Reprinted from the April 2023 edition of Business Law Today. Further duplication without permission is prohibited.
By Susan A. Maslow
In the late 2010s and early 2020s, ESG—a wide-capturing acronym standing for “environmental, social and governance”—roared into action, emerging both domestically and abroad as one of the defining trends in investing, regulation, finance, and corporate governance.
ESG’s proponents have long sought a unified framework through which to describe interrelated standards of environmental sustainability and human rights, and bring them into greater alignment with the private sector’s traditional profit-seeking goals. This change in approach arguably gained in prominence after the Business Roundtable’s 2019 declaration on the purpose of the corporation, endorsing a vision of corporations being led for the benefit of all stakeholders, not just shareholders. Though many question the sincerity and commitment of the Roundtable, the ESG movement was super-charged, and it achieved mainstream status during the 2020 protests for racial justice, which spurred companies to integrate new goals for diversity, equity, inclusion, and racial justice into their broader ESG policies. Over the course of the last eighteen months, public company boards have been sued for breaches of fiduciary duty based on alleged failures to react to ESG factor “red flags.”
The European Commission published the long-awaited Proposal for a Directive of the European Parliament and of the Council on Corporate Sustainability Due Diligence (the “EU Directive”) on February 23, 2022. It has been suggested that text found in the EU Directive “risks making the law ineffective” by implying that companies can fulfil their obligations by simply adding clauses in their contracts with suppliers and verifying compliance with “suitable industry initiatives or independent third-party verification”. The criticism is that the “contractual assurances” and verification required by Items 2(b) and 4 of Article 7, and Items 3(c) and 5 of Article 8 allow companies to shift their responsibilities on to their suppliers and to knowingly get away with harm by conducting ineffective audits or participating in voluntary industry schemes that have failed in the past.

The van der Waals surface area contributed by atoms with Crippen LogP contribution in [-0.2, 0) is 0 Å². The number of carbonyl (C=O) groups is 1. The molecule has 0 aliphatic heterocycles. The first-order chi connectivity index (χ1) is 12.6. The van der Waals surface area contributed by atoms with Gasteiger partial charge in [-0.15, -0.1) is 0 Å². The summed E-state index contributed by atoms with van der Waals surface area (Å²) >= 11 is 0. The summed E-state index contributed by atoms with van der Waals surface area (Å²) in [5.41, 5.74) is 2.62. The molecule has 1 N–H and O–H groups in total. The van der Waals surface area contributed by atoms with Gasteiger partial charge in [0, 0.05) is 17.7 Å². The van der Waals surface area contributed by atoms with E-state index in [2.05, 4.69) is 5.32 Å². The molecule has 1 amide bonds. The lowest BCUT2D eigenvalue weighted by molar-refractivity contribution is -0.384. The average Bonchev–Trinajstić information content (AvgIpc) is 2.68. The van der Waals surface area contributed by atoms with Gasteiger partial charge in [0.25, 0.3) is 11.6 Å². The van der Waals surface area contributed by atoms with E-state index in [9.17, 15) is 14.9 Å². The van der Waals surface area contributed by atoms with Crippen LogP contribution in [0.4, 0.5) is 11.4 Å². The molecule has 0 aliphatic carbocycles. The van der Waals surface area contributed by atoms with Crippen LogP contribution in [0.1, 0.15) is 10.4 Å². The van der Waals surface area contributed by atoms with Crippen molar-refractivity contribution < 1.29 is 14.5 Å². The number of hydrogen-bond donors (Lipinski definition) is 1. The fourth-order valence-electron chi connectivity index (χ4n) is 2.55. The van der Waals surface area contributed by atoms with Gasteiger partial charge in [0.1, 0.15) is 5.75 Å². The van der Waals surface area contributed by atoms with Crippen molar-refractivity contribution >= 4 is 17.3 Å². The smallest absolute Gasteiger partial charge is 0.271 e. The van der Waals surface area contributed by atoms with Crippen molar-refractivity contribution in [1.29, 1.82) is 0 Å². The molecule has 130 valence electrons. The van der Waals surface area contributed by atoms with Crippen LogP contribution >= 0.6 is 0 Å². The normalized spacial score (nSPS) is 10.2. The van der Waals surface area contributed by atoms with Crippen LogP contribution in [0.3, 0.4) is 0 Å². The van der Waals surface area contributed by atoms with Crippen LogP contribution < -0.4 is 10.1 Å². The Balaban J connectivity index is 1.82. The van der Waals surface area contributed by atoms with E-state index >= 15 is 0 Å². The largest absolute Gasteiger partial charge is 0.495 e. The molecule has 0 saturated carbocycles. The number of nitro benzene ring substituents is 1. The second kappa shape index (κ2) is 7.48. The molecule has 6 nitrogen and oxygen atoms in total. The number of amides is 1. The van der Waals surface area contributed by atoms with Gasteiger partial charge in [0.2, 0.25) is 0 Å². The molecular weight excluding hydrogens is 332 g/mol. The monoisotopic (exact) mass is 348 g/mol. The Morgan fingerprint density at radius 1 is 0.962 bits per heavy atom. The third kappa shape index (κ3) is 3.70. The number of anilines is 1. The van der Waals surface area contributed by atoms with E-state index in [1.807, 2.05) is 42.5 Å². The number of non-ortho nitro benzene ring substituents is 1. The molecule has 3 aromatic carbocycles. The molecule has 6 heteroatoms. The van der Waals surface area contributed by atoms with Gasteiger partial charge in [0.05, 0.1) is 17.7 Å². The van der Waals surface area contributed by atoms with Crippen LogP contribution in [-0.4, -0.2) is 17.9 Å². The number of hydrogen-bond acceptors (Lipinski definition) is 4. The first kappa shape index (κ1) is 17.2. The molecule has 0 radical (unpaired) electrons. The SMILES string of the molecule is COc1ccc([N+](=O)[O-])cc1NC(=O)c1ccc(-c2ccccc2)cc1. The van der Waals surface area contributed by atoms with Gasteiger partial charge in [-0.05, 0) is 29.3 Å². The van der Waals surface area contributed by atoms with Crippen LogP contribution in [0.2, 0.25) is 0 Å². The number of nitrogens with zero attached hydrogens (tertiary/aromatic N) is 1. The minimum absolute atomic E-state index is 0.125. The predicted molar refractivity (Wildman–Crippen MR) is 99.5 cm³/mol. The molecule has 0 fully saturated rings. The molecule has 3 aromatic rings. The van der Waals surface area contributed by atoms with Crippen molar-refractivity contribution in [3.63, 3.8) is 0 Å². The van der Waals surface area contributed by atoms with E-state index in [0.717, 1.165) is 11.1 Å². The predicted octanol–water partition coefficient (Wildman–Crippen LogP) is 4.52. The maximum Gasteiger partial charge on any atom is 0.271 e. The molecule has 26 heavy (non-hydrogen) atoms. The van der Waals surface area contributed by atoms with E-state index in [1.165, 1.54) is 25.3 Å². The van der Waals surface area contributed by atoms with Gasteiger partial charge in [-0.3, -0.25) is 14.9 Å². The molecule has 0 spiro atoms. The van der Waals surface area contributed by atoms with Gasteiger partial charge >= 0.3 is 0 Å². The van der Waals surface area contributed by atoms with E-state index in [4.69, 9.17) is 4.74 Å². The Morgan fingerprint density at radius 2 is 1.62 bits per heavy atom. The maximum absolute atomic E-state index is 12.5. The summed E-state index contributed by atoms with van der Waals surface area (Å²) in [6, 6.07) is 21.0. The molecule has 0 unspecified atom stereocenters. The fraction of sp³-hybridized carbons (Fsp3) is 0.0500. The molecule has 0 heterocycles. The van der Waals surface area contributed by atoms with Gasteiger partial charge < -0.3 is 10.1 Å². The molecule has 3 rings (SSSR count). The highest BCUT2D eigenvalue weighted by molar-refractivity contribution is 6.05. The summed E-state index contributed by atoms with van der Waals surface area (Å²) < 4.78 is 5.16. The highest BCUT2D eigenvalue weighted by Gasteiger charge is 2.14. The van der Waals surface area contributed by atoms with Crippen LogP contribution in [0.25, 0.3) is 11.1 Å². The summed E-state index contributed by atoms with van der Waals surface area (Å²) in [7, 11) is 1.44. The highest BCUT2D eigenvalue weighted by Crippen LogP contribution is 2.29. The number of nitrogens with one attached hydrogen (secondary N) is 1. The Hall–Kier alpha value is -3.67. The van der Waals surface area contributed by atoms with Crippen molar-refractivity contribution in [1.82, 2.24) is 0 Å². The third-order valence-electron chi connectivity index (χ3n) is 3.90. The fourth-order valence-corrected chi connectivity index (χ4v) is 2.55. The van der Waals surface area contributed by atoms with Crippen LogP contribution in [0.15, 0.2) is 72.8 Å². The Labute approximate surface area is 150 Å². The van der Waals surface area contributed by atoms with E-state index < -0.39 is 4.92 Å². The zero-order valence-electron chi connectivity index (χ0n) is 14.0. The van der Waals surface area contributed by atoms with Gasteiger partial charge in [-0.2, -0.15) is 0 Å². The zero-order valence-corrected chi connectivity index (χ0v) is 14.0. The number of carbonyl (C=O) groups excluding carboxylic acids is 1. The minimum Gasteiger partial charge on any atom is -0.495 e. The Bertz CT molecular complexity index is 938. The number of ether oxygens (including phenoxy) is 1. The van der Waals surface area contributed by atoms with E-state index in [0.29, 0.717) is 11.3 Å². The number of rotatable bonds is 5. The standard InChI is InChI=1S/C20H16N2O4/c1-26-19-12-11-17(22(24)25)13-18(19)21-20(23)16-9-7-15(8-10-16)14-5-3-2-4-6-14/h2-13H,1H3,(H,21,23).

The argument that companies can find an easy safe harbor within the EU Directive is misguided. Such condemnation places undue emphasis on the first two elements to achieve the negation of civil liability under Article 22 and ignores the third factor. A company must prove not only that (i) it used appropriate contract clauses (under to-be-provided Commission guidance), and (ii) it verified compliance, but must also prove (iii) it was reasonable to expect the action taken, including the verification process, “would be adequate to prevent, mitigate, bring to an end or minimize the extent of the adverse impact.” The last element is unfairly discounted by those that fear delivery of a safe harbor to industry influences. In addition, due account is not given to Article 22’s additional text that insists company efforts (or absence of efforts) to remediate any discovered damage and the extent of pre-harm support and collaboration to address adverse impacts in its value chains (or absence of support and collaboration) is also to be considered in determining liability.
Articles 4 to 11, 25 and 26 of the EU Directive impose due diligence obligations on subject companies and address the duty of care required of their directors in setting up and overseeing due diligence. The EU Directive has numerous “Whereas” clauses expressing a desire to incorporate the UNGPs and OECD Guidelines which require shared responsibility between buyers and suppliers. It should not be read as suggesting companies avoid liability by simply demanding conventional representations and warranties from a first-tier supplier without shared responsibility for thorough retrospective and prospective investigations to identify, prevent and end adverse impact. Any company that believes “contract assurances” without a detailed and regularly reviewed corporate strategy to address human rights, climate change and environmental consequences using contracts as one of multiple tools is destined to be found liable for damages.